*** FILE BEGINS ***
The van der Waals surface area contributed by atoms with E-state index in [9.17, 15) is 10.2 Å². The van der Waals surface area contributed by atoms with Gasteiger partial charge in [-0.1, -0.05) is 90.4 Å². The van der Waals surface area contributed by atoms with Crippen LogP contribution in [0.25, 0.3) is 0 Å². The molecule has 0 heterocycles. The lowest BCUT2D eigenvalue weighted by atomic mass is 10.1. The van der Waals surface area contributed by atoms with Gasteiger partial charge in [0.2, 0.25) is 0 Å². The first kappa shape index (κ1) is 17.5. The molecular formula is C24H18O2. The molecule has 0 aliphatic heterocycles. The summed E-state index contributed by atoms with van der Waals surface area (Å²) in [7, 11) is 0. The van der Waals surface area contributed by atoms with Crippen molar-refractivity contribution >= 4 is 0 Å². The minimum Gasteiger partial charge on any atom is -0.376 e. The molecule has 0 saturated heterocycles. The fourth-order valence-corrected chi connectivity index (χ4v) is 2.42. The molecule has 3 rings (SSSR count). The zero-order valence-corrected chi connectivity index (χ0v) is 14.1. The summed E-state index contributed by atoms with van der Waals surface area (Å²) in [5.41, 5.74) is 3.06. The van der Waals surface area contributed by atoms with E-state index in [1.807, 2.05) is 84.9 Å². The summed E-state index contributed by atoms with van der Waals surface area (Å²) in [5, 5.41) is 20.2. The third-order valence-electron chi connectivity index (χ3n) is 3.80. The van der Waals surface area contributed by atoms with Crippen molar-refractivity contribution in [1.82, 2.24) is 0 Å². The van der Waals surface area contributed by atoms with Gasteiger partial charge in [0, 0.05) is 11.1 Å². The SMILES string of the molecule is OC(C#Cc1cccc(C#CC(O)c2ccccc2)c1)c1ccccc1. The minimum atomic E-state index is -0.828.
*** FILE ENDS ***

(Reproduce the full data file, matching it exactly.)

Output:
The van der Waals surface area contributed by atoms with E-state index in [9.17, 15) is 10.2 Å². The van der Waals surface area contributed by atoms with Gasteiger partial charge in [-0.1, -0.05) is 90.4 Å². The van der Waals surface area contributed by atoms with Crippen LogP contribution in [0.25, 0.3) is 0 Å². The molecule has 0 heterocycles. The lowest BCUT2D eigenvalue weighted by atomic mass is 10.1. The van der Waals surface area contributed by atoms with Gasteiger partial charge in [0.2, 0.25) is 0 Å². The first kappa shape index (κ1) is 17.5. The molecular formula is C24H18O2. The molecule has 0 aliphatic heterocycles. The summed E-state index contributed by atoms with van der Waals surface area (Å²) in [7, 11) is 0. The van der Waals surface area contributed by atoms with Crippen molar-refractivity contribution >= 4 is 0 Å². The minimum Gasteiger partial charge on any atom is -0.376 e. The molecule has 0 saturated heterocycles. The fourth-order valence-corrected chi connectivity index (χ4v) is 2.42. The molecule has 3 rings (SSSR count). The zero-order valence-corrected chi connectivity index (χ0v) is 14.1. The summed E-state index contributed by atoms with van der Waals surface area (Å²) in [5.41, 5.74) is 3.06. The van der Waals surface area contributed by atoms with E-state index in [1.807, 2.05) is 84.9 Å². The summed E-state index contributed by atoms with van der Waals surface area (Å²) in [5, 5.41) is 20.2. The third-order valence-electron chi connectivity index (χ3n) is 3.80. The van der Waals surface area contributed by atoms with Crippen molar-refractivity contribution in [1.82, 2.24) is 0 Å². The van der Waals surface area contributed by atoms with Gasteiger partial charge in [0, 0.05) is 11.1 Å². The SMILES string of the molecule is OC(C#Cc1cccc(C#CC(O)c2ccccc2)c1)c1ccccc1. The minimum atomic E-state index is -0.828.